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Drug giants slug it out in the ‘world’s pharmacy’

Global drug giants have been fighting to defend their inventions in Indian courts, a battle that could cut supplies of affordable, essential drugs for millions of poor people and impact India’s reputation as the “pharmacy of the world.” But Monday’s Supreme Court verdict that denied Swiss drugmaker Novartis AG a patent for its leukaemia drug Glivec was met with jubilation among patient groups and health activists who considered it the most serious recent setback to “Big Pharma” in the country.

Germany’s Bayer AG, Switzerland’s Roche Holding AG and US-based Pfizer Inc have suffered a series of legal defeats that have either revoked patents or allowed local drugmakers to sell cheaper generic copies of expensive drugs. Multinationals want to tap India’s 13-billion-dollar drug market but have been upset by rulings that have underminded their ability to sell patented medicines.

Domestic drug companies, meanwhile, offer a large number of cheap generic versions in India and abroad, hurting Big Pharma’s bottom line. India’s emergence as a major global player in pharmaceuticals is attributed to its patent regime in place since 1970, which stipulated that although drugs were not patentable, processes to manufacture them were. With much lower labour and production costs, the domestic generics industry now sells medicines more than 90 per cent more cheaply than the companies that developed them.

“The years between 1970 and 2005 led to an explosion in the India pharma industry with private industry and entrepreneurs making formulations and active pharma ingredients at cheaper rates,” said Chinu Srinivasan, co-founder of LOCOST, or Low-Cost Standard Therapeutics, an organisation that manufactures and distributes generics to the poor across India. “The boom continues.”

In 2005, the country changed its patent law to comply with the World Trade Organization’s agreement on intellectual property and started granting patents on medicines. India’s drug industry is now ranked third globally in terms of volume, supplying about 10 per cent of the total global production, which also amounts to about 20 per cent of generic drugs world-wide.

Its annual sales now amount to 11 billion dollars, but that figure was expected to expand to 74 billion dollars by 2020, according to a PricewaterhouseCoopers report. Although the outlook remained favourable, the battle between foreign and local drug firms is set to escalate.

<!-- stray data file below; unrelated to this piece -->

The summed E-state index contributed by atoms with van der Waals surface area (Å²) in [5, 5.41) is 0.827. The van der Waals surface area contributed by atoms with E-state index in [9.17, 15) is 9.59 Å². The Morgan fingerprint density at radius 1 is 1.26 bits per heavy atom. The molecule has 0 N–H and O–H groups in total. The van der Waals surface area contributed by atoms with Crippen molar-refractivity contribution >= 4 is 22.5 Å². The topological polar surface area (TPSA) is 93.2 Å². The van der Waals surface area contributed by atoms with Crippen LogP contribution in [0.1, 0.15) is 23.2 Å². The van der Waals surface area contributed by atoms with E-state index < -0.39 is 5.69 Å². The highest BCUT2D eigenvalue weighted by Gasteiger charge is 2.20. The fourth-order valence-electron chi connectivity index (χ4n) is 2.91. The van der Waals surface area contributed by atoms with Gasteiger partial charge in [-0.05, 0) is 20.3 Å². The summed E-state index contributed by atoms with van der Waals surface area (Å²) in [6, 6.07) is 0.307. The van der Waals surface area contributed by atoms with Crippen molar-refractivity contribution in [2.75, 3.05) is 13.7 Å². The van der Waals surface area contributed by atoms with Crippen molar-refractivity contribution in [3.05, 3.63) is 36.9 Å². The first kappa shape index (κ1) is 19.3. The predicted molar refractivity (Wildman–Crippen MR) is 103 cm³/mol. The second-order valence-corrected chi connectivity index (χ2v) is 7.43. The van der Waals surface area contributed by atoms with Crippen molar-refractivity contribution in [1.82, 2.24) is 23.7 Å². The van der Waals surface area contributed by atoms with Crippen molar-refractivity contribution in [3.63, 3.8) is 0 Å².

Their “patent war,” once mainly restricted to life-saving drugs, is now spilling over into treatments for chronic ailments like diabetes. Glenmark Generics Ltd was set to launch affordable versions of Merck & Co’s anti-diabetes drug Januvia, the Times of India reported. The pharmaceutical giants are also consolidating in India by buying out firms, developments that have the local industry worried. It was also closely following the outcome of talks between India and the European Union in which intellectual property rights are a major sticking point in the way of a free-trade pact.

“We are seeing a long-term economic war going on,” Srinivasan said. “Western companies do not want pharma industries from India or China to thrive. It is all about markets and bottom lines.” At the heart of the protracted dispute is the trade-off between providing for public health and affordability of life-saving medicines against rewarding research and innovation.

Foreign companies want protection for internationally patented medicines that involve years of research and are expensive to produce. Novartis India vice chairman Ranjit Shahani said the company would continue to file for patents and invest “cautiously” in India. “We hope that the ecosystem for intellectual property improves in India,” he said.

But patient groups, including the Cancer Patients Aid Association, which fought the case against Novartis, said it is crucial that poor people across the globe retain access to cheaper, life-saving drugs from India. India is the main supplier of generic malaria, cancer and AIDS medicines for the developing world. It is the second-largest source of medicines distributed by UNICEF. About 80 per cent of 8 million HIV-positive patients in developing countries also depend on Indian-made generics.

Activists defended India’s tougher standard for obtaining a patent in the 2005 Patents Act, which has been under attack by Novartis and other multinationals. The law was designed with the objective of stopping drug giants from indulging in “evergreening,” a common patenting practice in the pharmaceutical industry aimed at obtaining separate patents for different aspects of the same medicine, Medicins Sans Frontieres said.

India’s patent laws are performing as intended, according to at least one expert. “The Indian legislation should be a model for all developing countries,” said Gajanan Wakankar, an intellectual property rights analyst and former ambassador. “The [multinationals] should look at reasonable profits. There is a thin line between profit and profiteering.”

Siddhartha Kumar, "Drug giants slug it out in the ‘world’s pharmacy’," Business recorder. 2013-04-02.
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